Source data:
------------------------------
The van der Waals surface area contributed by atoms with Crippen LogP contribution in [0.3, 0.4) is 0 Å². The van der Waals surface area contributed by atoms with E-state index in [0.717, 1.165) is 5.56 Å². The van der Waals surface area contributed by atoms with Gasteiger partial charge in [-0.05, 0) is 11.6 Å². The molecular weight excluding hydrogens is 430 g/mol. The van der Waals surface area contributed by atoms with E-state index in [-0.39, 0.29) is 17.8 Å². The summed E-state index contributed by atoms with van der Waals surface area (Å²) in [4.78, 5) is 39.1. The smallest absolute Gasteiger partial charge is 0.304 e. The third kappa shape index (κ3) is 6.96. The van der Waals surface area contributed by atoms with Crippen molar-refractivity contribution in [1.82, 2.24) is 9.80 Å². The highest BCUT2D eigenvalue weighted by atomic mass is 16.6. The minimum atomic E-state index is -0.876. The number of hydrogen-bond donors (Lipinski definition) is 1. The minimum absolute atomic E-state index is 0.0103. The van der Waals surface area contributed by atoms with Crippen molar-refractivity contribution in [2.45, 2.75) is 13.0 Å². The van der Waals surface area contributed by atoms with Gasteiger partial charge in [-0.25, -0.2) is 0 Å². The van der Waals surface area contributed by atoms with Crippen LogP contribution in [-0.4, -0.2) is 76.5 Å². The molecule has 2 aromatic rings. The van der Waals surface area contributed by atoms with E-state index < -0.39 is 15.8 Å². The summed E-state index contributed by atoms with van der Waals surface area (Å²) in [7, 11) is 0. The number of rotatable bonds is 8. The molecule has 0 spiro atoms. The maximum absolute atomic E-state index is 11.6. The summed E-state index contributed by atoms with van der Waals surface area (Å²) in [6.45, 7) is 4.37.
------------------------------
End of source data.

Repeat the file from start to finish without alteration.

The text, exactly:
The van der Waals surface area contributed by atoms with Crippen LogP contribution in [0.3, 0.4) is 0 Å². The van der Waals surface area contributed by atoms with E-state index in [0.717, 1.165) is 5.56 Å². The van der Waals surface area contributed by atoms with Gasteiger partial charge in [-0.05, 0) is 11.6 Å². The molecular weight excluding hydrogens is 430 g/mol. The van der Waals surface area contributed by atoms with E-state index in [-0.39, 0.29) is 17.8 Å². The summed E-state index contributed by atoms with van der Waals surface area (Å²) in [4.78, 5) is 39.1. The smallest absolute Gasteiger partial charge is 0.304 e. The third kappa shape index (κ3) is 6.96. The van der Waals surface area contributed by atoms with Crippen molar-refractivity contribution in [1.82, 2.24) is 9.80 Å². The highest BCUT2D eigenvalue weighted by atomic mass is 16.6. The minimum atomic E-state index is -0.876. The number of hydrogen-bond donors (Lipinski definition) is 1. The minimum absolute atomic E-state index is 0.0103. The van der Waals surface area contributed by atoms with Crippen molar-refractivity contribution in [2.45, 2.75) is 13.0 Å². The van der Waals surface area contributed by atoms with Gasteiger partial charge in [-0.25, -0.2) is 0 Å². The van der Waals surface area contributed by atoms with Crippen LogP contribution in [-0.4, -0.2) is 76.5 Å². The molecule has 2 aromatic rings. The van der Waals surface area contributed by atoms with E-state index < -0.39 is 15.8 Å². The summed E-state index contributed by atoms with van der Waals surface area (Å²) in [7, 11) is 0. The number of rotatable bonds is 8. The molecule has 0 spiro atoms. The maximum absolute atomic E-state index is 11.6. The summed E-state index contributed by atoms with van der Waals surface area (Å²) in [6.45, 7) is 4.37.